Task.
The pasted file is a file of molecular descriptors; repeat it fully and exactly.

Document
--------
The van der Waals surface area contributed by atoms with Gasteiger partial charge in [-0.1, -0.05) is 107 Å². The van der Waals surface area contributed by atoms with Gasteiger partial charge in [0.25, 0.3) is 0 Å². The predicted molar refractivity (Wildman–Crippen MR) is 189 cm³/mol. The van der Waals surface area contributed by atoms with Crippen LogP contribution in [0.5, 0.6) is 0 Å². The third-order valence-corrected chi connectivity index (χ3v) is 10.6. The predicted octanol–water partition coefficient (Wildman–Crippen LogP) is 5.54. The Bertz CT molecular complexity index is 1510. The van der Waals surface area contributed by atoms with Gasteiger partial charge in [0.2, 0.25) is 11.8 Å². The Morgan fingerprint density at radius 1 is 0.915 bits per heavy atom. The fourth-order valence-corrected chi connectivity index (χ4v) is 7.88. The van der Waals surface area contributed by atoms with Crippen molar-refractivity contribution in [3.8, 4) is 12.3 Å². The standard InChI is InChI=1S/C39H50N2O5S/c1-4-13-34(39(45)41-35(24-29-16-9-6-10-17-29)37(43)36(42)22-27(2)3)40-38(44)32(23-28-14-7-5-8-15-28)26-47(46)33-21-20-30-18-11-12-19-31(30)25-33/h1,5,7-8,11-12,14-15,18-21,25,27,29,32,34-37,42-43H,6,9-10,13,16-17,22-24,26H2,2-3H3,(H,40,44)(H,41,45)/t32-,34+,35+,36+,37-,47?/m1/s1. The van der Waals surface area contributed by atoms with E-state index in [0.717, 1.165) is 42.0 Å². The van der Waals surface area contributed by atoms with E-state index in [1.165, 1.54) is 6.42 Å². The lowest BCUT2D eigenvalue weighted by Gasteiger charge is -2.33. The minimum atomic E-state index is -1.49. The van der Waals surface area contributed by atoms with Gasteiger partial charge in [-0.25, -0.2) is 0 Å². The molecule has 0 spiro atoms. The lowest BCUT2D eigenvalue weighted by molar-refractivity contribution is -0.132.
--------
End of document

The van der Waals surface area contributed by atoms with Gasteiger partial charge in [-0.1, -0.05) is 107 Å². The van der Waals surface area contributed by atoms with Gasteiger partial charge in [0.25, 0.3) is 0 Å². The predicted molar refractivity (Wildman–Crippen MR) is 189 cm³/mol. The van der Waals surface area contributed by atoms with Crippen LogP contribution in [0.5, 0.6) is 0 Å². The third-order valence-corrected chi connectivity index (χ3v) is 10.6. The predicted octanol–water partition coefficient (Wildman–Crippen LogP) is 5.54. The Bertz CT molecular complexity index is 1510. The van der Waals surface area contributed by atoms with Gasteiger partial charge in [0.2, 0.25) is 11.8 Å². The Morgan fingerprint density at radius 1 is 0.915 bits per heavy atom. The fourth-order valence-corrected chi connectivity index (χ4v) is 7.88. The van der Waals surface area contributed by atoms with Crippen molar-refractivity contribution in [3.8, 4) is 12.3 Å². The standard InChI is InChI=1S/C39H50N2O5S/c1-4-13-34(39(45)41-35(24-29-16-9-6-10-17-29)37(43)36(42)22-27(2)3)40-38(44)32(23-28-14-7-5-8-15-28)26-47(46)33-21-20-30-18-11-12-19-31(30)25-33/h1,5,7-8,11-12,14-15,18-21,25,27,29,32,34-37,42-43H,6,9-10,13,16-17,22-24,26H2,2-3H3,(H,40,44)(H,41,45)/t32-,34+,35+,36+,37-,47?/m1/s1. The van der Waals surface area contributed by atoms with E-state index in [0.717, 1.165) is 42.0 Å². The van der Waals surface area contributed by atoms with E-state index in [1.165, 1.54) is 6.42 Å². The lowest BCUT2D eigenvalue weighted by Gasteiger charge is -2.33. The minimum atomic E-state index is -1.49. The van der Waals surface area contributed by atoms with Gasteiger partial charge in [-0.25, -0.2) is 0 Å². The molecule has 0 spiro atoms. The lowest BCUT2D eigenvalue weighted by molar-refractivity contribution is -0.132.